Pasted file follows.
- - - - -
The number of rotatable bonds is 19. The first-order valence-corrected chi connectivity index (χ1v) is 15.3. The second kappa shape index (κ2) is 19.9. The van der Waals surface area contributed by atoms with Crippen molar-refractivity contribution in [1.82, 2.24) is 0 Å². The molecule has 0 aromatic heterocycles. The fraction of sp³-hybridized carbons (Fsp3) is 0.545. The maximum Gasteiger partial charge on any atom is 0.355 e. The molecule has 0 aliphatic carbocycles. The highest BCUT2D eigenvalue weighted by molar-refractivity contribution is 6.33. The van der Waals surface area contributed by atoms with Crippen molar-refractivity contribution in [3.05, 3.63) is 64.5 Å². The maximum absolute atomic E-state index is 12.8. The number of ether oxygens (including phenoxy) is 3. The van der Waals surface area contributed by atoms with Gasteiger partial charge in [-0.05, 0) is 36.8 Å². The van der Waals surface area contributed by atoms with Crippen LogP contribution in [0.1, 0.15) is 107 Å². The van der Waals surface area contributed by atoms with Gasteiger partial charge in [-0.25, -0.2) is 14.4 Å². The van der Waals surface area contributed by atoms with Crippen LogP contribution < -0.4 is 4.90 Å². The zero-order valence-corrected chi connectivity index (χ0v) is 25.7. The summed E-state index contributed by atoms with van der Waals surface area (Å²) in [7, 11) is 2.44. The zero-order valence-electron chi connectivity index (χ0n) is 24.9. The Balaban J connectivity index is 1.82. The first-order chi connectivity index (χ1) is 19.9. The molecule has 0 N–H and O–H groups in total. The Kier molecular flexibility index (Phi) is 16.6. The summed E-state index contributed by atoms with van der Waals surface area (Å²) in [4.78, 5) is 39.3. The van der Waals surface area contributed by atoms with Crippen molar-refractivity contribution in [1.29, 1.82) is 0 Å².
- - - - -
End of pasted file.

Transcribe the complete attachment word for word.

The number of rotatable bonds is 19. The first-order valence-corrected chi connectivity index (χ1v) is 15.3. The second kappa shape index (κ2) is 19.9. The van der Waals surface area contributed by atoms with Crippen molar-refractivity contribution in [1.82, 2.24) is 0 Å². The molecule has 0 aromatic heterocycles. The fraction of sp³-hybridized carbons (Fsp3) is 0.545. The maximum Gasteiger partial charge on any atom is 0.355 e. The molecule has 0 aliphatic carbocycles. The highest BCUT2D eigenvalue weighted by molar-refractivity contribution is 6.33. The van der Waals surface area contributed by atoms with Crippen molar-refractivity contribution in [3.05, 3.63) is 64.5 Å². The maximum absolute atomic E-state index is 12.8. The number of ether oxygens (including phenoxy) is 3. The van der Waals surface area contributed by atoms with Gasteiger partial charge in [-0.05, 0) is 36.8 Å². The van der Waals surface area contributed by atoms with Crippen LogP contribution in [0.1, 0.15) is 107 Å². The van der Waals surface area contributed by atoms with Gasteiger partial charge in [-0.25, -0.2) is 14.4 Å². The van der Waals surface area contributed by atoms with Crippen LogP contribution < -0.4 is 4.90 Å². The zero-order valence-corrected chi connectivity index (χ0v) is 25.7. The summed E-state index contributed by atoms with van der Waals surface area (Å²) in [7, 11) is 2.44. The zero-order valence-electron chi connectivity index (χ0n) is 24.9. The Balaban J connectivity index is 1.82. The first-order chi connectivity index (χ1) is 19.9. The molecule has 0 N–H and O–H groups in total. The Kier molecular flexibility index (Phi) is 16.6. The summed E-state index contributed by atoms with van der Waals surface area (Å²) in [4.78, 5) is 39.3. The van der Waals surface area contributed by atoms with Crippen molar-refractivity contribution in [1.29, 1.82) is 0 Å².